SCRANTON — With Joe Biden riding high after a commanding performance in the Super Tuesday Democratic primaries, President Donald Trump is coming here to offer some counter-programming in a state that helped deliver him the White House four years ago.
Trump’s appearance in Biden’s hometown of Scranton on Thursday night, for a Fox News town hall meeting, will serve as a reminder of just how important Pennsylvania is in November. And it may underscore an uncomfortable truth for his would-be rivals: It’s not always easy being a Democrat in Northeastern Pennsylvania these days.
Last year, an independent candidate was elected mayor of Scranton, in Lackawanna County, after her Democratic predecessor was hauled to prison for corruption. Republicans took control of the County Council in neighboring Luzerne County. A longtime Democratic state senator left the party, citing discomfort with “partisan purists.” And the House seat held by a local Democratic congressman is seen as a top target for Republicans in November.
“They’re losing elections, they’re losing voters.... In counties like mine where they have us outnumbered pretty dramatically, we’re coming closer than we have in a very long time,” said Lance Stange, chairman of the Lackawanna County GOP.
Democrats were caught off guard when many white working-class voters supported Trump in 2016.
Trump beat Hillary Clinton in Luzerne County by 26,000 votes, one of three counties in the state that swung his way after backing Barack Obama. Trump lost Lackawanna County, where Scranton is the county seat, but significantly outperformed previous GOP presidential nominees there.
And while Democrats still outnumber Republicans, party registration figures since Trump’s election have shifted almost six percentage points in the GOP’s favor.
Republicans have also been gaining ground in Luzerne County, to the south. Exhibit A is State Sen. John Yudichak, who announced in November that he would leave the Democratic Party and caucus with the Republicans in Harrisburg. The son of a coal miner whom Yudichak described as a New Deal Democrat, Yudichak said the party had moved away from those values.
“More and more I started to see kind of the rise of what I see the radical left become more and more prominent in the national conversation — and that kind of seeped into the state Democratic Party,” Yudichak said earlier this year. “And more and more I saw that I wasn’t going to be able to be an effective voice for my constituency.”
State Rep. Eddie Day Pashinski, a seven-term Democrat from Wilkes-Barre, took a different view. It’s not hard to be a Democrat in Northeastern Pennsylvania, he said, because the party still stands for workers, collective bargaining, and affordable health care.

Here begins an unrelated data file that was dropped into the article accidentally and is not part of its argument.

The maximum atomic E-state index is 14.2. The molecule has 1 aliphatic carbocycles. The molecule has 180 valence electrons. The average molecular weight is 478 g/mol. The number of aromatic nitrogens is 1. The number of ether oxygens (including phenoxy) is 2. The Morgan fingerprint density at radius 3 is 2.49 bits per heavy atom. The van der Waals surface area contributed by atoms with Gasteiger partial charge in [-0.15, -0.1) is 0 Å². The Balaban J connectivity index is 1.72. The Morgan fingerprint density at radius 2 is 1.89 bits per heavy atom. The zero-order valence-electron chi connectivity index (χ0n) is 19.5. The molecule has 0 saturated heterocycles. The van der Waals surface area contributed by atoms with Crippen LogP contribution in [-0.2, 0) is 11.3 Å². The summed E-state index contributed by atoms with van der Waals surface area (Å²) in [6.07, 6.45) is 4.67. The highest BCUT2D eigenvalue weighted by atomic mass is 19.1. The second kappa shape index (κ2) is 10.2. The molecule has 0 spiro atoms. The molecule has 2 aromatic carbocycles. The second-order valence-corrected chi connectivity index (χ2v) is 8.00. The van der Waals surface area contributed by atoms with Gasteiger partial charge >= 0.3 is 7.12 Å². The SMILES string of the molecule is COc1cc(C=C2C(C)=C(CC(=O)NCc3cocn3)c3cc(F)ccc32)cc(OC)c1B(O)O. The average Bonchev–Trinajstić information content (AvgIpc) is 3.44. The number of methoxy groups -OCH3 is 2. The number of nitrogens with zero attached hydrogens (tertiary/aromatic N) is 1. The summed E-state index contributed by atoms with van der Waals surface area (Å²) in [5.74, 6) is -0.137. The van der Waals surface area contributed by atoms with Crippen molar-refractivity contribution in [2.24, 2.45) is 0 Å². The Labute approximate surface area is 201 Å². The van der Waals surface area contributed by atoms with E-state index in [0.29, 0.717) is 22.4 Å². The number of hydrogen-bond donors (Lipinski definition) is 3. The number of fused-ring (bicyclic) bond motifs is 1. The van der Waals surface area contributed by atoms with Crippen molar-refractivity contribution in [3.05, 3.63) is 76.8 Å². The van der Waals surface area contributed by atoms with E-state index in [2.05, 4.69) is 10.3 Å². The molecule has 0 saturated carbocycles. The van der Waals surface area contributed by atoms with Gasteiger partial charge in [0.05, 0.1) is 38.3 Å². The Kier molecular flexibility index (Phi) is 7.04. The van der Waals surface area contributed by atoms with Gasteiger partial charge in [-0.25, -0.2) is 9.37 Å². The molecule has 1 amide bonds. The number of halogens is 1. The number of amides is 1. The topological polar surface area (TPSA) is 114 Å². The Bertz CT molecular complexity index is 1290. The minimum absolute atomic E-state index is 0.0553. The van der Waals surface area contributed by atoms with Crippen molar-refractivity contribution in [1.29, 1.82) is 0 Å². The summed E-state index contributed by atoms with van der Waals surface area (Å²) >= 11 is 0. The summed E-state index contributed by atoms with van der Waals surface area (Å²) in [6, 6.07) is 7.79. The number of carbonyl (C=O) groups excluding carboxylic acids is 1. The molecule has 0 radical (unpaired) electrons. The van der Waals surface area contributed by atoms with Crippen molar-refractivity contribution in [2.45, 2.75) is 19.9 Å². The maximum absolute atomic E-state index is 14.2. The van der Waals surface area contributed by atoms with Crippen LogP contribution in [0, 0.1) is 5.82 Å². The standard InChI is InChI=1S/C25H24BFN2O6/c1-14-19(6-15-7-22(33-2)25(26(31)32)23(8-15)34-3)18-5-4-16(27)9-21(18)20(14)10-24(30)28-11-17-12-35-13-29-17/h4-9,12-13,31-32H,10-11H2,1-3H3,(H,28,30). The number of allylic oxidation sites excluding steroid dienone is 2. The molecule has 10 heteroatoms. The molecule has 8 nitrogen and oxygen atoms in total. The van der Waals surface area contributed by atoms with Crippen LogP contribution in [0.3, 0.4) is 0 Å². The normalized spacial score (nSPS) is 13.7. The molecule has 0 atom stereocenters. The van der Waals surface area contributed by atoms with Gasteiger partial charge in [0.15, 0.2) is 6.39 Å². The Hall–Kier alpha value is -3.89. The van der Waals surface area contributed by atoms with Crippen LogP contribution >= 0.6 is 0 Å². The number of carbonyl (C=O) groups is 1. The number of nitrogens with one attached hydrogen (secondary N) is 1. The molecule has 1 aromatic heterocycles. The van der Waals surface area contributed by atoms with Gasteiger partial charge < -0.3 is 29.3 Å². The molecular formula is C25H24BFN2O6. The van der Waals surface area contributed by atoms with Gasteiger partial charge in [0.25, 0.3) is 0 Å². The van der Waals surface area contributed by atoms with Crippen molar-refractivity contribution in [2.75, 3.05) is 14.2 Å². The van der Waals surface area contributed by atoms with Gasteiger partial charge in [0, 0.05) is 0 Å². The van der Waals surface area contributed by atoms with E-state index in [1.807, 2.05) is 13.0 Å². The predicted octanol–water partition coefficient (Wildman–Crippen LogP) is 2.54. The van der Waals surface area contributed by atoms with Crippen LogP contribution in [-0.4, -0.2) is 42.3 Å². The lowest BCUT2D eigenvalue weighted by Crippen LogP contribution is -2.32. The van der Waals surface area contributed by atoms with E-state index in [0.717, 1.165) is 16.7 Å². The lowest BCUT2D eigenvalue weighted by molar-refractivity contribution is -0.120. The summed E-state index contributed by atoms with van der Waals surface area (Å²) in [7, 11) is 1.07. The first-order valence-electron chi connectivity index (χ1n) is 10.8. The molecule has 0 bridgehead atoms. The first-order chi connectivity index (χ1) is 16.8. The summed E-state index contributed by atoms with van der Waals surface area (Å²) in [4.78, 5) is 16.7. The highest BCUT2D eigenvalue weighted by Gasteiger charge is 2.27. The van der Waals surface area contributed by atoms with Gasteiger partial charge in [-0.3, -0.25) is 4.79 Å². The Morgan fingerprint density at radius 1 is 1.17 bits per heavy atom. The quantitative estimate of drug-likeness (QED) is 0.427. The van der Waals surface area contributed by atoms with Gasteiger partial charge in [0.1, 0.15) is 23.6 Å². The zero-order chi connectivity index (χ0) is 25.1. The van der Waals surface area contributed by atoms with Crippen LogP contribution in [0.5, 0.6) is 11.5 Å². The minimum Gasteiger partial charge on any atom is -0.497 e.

“Just because I have an extremist on the left doesn’t mean I lose my ability of being a Democrat, my beliefs,” Pashinski, also the son of a miner, said Wednesday in his district office, where he keeps a photo of himself and Biden on the wall. A sign on the door says, “Keep it made in America.”
“I find some of the young legislators with the extreme left energetic, very bright, and they have dreams," Pashinski said. “Without dreams, without moving the bar, you become stagnant and stale. But the question is, how fast and how far is practical?”
Democratic strategists said the landscape won’t get better for them in national elections any time soon. The party still does well in cities like Scranton and Wilkes-Barre, but broader Northeastern Pennsylvania “is a lost proposition” for the Democrats in 2020, one Pennsylvania Democratic strategist said.
Local Democrats did have something to celebrate Wednesday: Biden’s Super Tuesday romp, just a week after many had counted him out.
“When it comes to people in Scranton, they weren’t worried about the election as much as they were worried about him," Evie Rafalko McNulty, the Lackawanna County recorder of deeds and a Democratic superdelegate, said Wednesday in her office here.
And now? "They're psyched."
“I think the people are realizing — nothing against Sen. Sanders — the people are realizing that Joe Biden is our only hope of changing the resident at the White House," McNulty said.
Trump, who has been showing up in states before Democrats vote there, would like to cut short the fun.
“We like to troll,” Trump said at a rally in North Carolina on Monday, a day before the state’s primary.
Thursday’s meeting is to be held at the Scranton Cultural Center at the Masonic Temple.
Jack McGovern, 67, stopped his car across the street on Wednesday to take a picture of the Fox News truck outside. He sent it to his daughter, a doctor in Florida who also supports Trump. “I feel he has done what he said he was going to do more so than any other recent president,” said McGovern, who had a “Keep America Great” bumper sticker on his car.
“I truly believe he has the best interests of the country at heart," McGovern said. I know he’s going to win reelection, hands down.”
And what does he think of the hometown favorite? “Joe Biden comes here. He goes down to Green Ridge every time there’s an election,” McGovern said. “But he has yet to do anything for the city of Scranton.”
Stanley Grand, 75, described Trump as a “moral abomination.”
“I have no use for the gentleman,” he said of the president while taking an afternoon walk. Grand, a retired museum director and art history professor, said his wife followed politics more closely. “She likes Biden,” he said. “Anyone is fine with me.”
McNulty, the superdelegate, said Democrats have a few surprises planned for Trump, including a billboard near the expressway. The message? “It’s Biden Country.”
Staff writers Julia Terruso and Jonathan Lai contributed to this article.